Corporate Information

History

Brief History of Singapore Post

Singapore Post has a heritage dating back to the founding of Singapore by Sir Stamford Raffles in 1819. In those days, a single mail office collected and delivered the small volume of letters. It was located in the previous Parliament House and run by just three persons.

As trade flourished, both postal and marine traffic grew. The "Post Office", as it was known, became a separate department from the Marine Office in October 1858.

From 1949, under a Malayan Postal Union Agreement, the Singapore Postal Department was linked with the Postal Department of the Federation of Malaya. A colonial postal system was imposed which standardised rules, regulations, procedures and postage rates in both territories. The operation of international postal agreements, introduction of new services or modification of existing services was centrally administered by the Postmaster General of Malaya from the joint administrative headquarters in Kuala Lumpur. However, the government of that territory retained revenue collected in each territory.

Following independence on 9 August 1965, Singapore took over its own postal functions in stages and was admitted to the Universal Postal Union (UPU) on 8 January 1966. The Singapore Postal Services Department became a fully autonomous body on 1 January 1967.

In 1982, the Postal Services Department merged with the then Telecommunication Authority of Singapore, known as Telecoms. With the merger, the Assistant General Manager (Postal Services) was responsible for the development and administration of all postal facilities in Singapore. In 1992, the Telecommunication Authority of Singapore was split into three entities: the reconstituted Telecommunication Authority of Singapore (TAS, now part of the Info-communications Development Authority), Singapore Telecommunications Private Limited (now Singapore Telecommunications Limited) and Singapore Post Private Limited, a subsidiary of Singapore Telecommunications. Singapore Post Limited was listed on the mainboard of the Singapore Exchange (SGX-ST) on 13 May 2003.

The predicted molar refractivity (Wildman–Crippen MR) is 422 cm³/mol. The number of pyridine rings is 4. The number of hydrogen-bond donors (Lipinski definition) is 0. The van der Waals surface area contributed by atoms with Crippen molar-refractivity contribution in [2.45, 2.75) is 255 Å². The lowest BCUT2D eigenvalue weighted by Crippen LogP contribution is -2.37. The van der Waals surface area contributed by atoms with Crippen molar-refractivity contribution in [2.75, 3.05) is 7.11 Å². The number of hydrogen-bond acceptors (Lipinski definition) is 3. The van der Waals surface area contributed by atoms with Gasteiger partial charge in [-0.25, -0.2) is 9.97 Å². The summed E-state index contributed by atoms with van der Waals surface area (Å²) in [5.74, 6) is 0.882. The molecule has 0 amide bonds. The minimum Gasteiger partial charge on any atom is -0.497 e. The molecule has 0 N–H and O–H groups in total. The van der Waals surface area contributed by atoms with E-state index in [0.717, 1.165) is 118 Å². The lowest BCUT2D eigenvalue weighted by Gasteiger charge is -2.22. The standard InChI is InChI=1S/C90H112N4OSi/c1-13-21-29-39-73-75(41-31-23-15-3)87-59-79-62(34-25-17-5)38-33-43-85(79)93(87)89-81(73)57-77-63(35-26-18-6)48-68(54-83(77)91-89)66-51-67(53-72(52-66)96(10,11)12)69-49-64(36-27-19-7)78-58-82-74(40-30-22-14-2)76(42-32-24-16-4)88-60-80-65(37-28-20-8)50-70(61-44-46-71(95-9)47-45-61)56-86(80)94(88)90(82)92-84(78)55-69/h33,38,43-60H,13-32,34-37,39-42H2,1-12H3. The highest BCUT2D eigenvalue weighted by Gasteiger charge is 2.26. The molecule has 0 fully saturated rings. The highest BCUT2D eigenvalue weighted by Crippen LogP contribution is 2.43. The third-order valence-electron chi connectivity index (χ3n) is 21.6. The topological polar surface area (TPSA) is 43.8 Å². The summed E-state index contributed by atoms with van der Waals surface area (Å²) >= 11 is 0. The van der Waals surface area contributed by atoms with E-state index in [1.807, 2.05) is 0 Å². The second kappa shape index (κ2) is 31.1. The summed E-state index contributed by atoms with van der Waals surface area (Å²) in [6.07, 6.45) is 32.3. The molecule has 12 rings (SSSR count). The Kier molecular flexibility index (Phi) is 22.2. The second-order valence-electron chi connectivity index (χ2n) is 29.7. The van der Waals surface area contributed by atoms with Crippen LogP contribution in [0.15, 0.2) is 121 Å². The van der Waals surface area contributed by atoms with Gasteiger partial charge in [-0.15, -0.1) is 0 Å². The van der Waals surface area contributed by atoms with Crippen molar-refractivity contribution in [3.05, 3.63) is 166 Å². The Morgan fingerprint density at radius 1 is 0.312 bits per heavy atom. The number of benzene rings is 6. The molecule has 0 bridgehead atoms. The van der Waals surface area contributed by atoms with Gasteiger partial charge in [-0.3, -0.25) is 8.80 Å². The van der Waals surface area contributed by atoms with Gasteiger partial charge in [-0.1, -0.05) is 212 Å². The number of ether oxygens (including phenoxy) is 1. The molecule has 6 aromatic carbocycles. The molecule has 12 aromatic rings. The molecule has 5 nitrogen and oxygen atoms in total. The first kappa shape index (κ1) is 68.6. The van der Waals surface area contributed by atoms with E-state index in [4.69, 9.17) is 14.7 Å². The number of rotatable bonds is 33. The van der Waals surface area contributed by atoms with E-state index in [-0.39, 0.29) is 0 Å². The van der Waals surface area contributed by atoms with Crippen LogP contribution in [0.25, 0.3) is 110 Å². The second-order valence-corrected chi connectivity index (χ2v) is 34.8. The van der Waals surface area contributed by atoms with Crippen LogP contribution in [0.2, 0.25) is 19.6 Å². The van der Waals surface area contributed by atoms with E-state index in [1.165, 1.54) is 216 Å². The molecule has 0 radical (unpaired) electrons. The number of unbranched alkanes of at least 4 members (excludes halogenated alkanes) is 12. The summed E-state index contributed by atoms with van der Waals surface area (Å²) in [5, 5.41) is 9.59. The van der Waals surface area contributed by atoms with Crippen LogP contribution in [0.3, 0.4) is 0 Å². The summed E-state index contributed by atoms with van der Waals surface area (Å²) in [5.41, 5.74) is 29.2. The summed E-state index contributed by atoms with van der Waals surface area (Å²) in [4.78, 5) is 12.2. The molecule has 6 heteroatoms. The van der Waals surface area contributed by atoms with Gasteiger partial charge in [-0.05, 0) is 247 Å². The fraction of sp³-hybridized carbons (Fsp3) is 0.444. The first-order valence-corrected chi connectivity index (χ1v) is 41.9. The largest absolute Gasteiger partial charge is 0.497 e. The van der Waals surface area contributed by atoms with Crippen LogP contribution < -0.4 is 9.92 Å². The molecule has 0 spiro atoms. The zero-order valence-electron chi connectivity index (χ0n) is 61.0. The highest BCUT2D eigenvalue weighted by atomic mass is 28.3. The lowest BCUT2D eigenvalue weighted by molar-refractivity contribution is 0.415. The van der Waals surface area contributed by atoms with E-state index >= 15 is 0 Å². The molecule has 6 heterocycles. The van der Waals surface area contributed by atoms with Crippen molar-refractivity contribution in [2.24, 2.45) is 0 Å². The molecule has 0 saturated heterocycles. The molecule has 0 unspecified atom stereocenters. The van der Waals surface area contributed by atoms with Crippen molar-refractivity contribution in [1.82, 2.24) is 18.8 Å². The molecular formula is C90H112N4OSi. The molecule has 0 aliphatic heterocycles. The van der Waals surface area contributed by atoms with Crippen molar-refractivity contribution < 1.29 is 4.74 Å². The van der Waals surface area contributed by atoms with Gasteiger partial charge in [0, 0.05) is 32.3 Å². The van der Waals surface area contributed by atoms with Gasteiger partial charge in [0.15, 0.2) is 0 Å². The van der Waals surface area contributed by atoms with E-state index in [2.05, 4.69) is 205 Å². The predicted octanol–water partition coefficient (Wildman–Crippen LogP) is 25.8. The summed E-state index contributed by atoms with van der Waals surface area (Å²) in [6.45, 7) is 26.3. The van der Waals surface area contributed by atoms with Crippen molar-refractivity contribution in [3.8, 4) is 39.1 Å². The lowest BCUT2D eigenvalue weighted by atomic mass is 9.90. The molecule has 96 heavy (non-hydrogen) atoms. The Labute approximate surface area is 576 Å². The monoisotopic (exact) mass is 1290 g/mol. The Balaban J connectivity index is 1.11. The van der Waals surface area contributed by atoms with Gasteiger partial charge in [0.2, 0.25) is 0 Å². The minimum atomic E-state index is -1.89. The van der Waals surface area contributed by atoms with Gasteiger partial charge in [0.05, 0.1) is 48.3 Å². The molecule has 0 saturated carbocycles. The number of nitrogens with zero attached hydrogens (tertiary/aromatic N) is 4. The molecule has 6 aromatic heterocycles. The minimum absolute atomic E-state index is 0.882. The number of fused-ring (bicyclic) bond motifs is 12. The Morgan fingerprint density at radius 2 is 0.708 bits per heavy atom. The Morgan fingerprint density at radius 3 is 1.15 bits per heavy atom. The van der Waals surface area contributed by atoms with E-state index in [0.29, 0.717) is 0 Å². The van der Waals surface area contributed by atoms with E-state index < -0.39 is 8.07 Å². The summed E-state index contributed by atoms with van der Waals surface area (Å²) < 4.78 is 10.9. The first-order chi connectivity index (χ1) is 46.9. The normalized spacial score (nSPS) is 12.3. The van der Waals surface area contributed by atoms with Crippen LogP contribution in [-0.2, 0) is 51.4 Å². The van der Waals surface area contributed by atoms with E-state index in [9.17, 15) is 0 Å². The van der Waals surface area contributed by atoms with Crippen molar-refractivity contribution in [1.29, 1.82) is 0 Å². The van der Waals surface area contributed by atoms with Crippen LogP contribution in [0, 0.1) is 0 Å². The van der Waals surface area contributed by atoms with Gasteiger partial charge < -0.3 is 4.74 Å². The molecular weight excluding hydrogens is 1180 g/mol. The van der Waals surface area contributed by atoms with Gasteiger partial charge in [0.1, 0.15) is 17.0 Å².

Singapore Post is the first Public Postal Licensee. TAS granted the licence in 1992 in accordance with section 42 of the Telecommunication Authority of Singapore Act 1992. As a licensee, Singapore Post is empowered to operate postal services with the exclusive privilege of receiving, collecting and delivering letters and postcards from one place to another until 31 March 2007.



Changes in the Mail
Fullerton Building, the 'Grand Old Dame', was the site of the General Post Office (GPO) and was built between 1925 and 1928. An earlier GPO was demolished to make way for this building. The novelist, Joseph Conrad, described this earlier post office as 'the most important post office in the East'.
On 4 December 1971, the Mail and Registration Branch from General Post Office moved to rented premises at a Port of Singapore Authority warehouse at Nelson Road. This was used as a temporary handling centre pending the completion and the establishment of a permanent postal complex in a new location. On 1 February 1974, a Facer-Canceller Table capable of processing up to 30,000 letter mail items per hour was put into operation.
In November 1983, the Mails and Parcels Centre moved from Nelson Road to bigger premises at Chai Chee Complex. At Chai Chee, staff experienced the coming of first generation Optical Character Reader technology. With this technology, about 40% of the mail was processed mechanically, with the remaining 60% needing to be processed manually by staff.
In September 1998, the mail-sorting operations at Chai Chee moved to the Singapore Post Centre located along Eunos Road 8, which was purpose-built for mail processing and houses state-of-the-art mail-sorting technology.